PANTERA CELLO PROJECT
(Wonder Ballroom, 128 NE Russell) There is only one band in Portland who could adequately pay tribute to the 20th anniversary of Pantera's Vulgar Display of Power, and that band is... the Portland Cello Project. Known for executing unexpected genres, PCP might deliver the only Pantera concert that doesn't threaten a case of tinnitus. MARJORIE SKINNER
PORTLAND JAZZ FESTIVAL: BILL FRISELL, 858 QUARTET
(Newmark Theatre, 1111 SW Broadway) Guitarist Bill Frisell's reach goes beyond jazz. Sure, he attended the Berklee College of Music and got his start playing with the late jazz drummer Paul Motian, but Frisell's touch has been all over recordings from John Zorn to Dylan Carlson's drone doomers Earth. The Seattle musician performs two nights for this year's Portland Jazz Festival. The first performance—titled "For Portland Only"—will feature his interpretations of work from noted pedal steel player "Speedy" West, guitarist Jimmy Bryant, and some fellow named John Lennon. Things get a little more obtuse for night two, as Frisell performs solo before being joined by his 858 Quartet, who recorded an album based on the works of German artist Gerhard Richter. It should be nothing short of a fine mess. MARK LORE
BLOW PONY FIVE-YEAR ANNIVERSARY
(Rotture, 315 SE 3rd) Every five-year-old's birthday party should have pony rides. Well, at dance night Blow Pony's five-year party your inner pony will be dancing all night long to a whole corral of DJs and live bands like Leslie & the Lys and Pennyhawk. This is going to be an unbridled blast. COURTNEY FERGUSON
JAMES LOW WESTERN FRONT, THE SUMNER BROTHERS, W.C. BECK
(LaurelThirst Public House, 2958 NE Glisan) Dear James Low Western Front, I have a question about the title of your new record, Whiskey Farmer. How does one, exactly, become a whiskey farmer? I'd very much like to learn, so I can grow my whiskey from dirt—like a turnip! Or oregano. So do I just plant some empty whiskey bottles in my backyard? How long before the crop matures? How close should I plant them together? What do I water it with? (Sorry, stupid question.) Growing my own whiskey at home will really save me a bundle, so let me know. In the meantime, I'll be listening to your charmingly forlorn Whiskey Farmer album for any cultivation tips that might be contained within its sad, lonely country laments. Thanks in advance. Your friend, NED LANNAMANN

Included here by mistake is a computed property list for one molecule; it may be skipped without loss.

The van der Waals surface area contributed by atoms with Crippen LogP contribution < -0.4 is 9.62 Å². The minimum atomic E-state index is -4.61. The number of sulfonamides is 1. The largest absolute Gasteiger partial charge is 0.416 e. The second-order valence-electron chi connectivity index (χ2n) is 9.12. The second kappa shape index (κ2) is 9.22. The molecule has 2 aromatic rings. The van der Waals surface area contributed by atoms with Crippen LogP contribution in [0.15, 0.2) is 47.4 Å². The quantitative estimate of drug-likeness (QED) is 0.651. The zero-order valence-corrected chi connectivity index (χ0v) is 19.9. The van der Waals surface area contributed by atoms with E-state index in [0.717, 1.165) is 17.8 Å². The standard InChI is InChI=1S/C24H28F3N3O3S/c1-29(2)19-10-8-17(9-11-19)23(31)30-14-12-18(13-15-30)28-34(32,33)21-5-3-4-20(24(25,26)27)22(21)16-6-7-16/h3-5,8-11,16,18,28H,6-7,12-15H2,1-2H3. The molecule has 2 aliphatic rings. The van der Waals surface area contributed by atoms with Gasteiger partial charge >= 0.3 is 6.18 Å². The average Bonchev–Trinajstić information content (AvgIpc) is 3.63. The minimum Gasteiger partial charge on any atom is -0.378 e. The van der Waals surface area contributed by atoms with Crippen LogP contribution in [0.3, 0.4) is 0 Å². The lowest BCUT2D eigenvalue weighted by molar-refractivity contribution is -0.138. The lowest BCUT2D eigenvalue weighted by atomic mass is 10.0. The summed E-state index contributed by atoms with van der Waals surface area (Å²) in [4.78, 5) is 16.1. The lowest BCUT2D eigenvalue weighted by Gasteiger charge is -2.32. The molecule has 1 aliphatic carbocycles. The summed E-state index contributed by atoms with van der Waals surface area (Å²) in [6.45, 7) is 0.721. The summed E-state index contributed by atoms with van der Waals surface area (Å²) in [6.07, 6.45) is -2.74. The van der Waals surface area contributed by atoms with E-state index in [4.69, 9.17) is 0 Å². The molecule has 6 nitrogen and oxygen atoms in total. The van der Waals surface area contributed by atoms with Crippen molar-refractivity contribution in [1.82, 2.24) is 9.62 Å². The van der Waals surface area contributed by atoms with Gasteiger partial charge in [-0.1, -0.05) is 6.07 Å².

PORTLAND JAZZ FESTIVAL: CHARLIE HUNTER, SCOTT PEMBERTON TRIO, BEN DARWISH
(Crystal Ballroom, 1332 W Burnside) The finely honed R&B groundwork of Charlie Hunter's multi-pronged oeuvre is often overshadowed by his experimental approach to playing. Wielding the singular talent to play basslines, rhythm, and solo guitar on one seven- or eight-stringed instrument, Hunter's notorious onstage grunts and insanely disciplined forays into jazz, funk, rock, and more have necessitated his collaborative work with artists like Christian McBride, Les Claypool, D'Angelo, and Michael Franti. But Hunter's jazz-fusion mash-ups are where he shines, alternately doing justice enough to satiate jazz purists while elbowing into more progressive realms. Expect odd aural vignettes spliced with imaginative meditations on the ultra-prog territory of contemporary jazz. RYAN J. PRADO
HOWLIN RAIN, MY GOODNESS, DATURA BLUES
(Doug Fir, 830 E Burnside) I'm not so sure that Rick Rubin's good for Howlin Rain. The producer extraordinaire's done some outstanding work, of course, but his dealings with Ethan Miller's troupe haven't accentuated their strengths. Howlin Rain excel when they're raging with rawness, when their mountain-sized classic rock spirals into psychedelic arabesques, like a slightly less feral, more soulful Comets on Fire (Miller's former band). On the new The Russian Wilds, Howlin Rain sound stodgily conventional, the fire in their bellies tamped down by Rubin's glossy production technique. Let's hope Howlin Rain can retain their earlier hell-raising bravado onstage tonight. DAVE SEGAL
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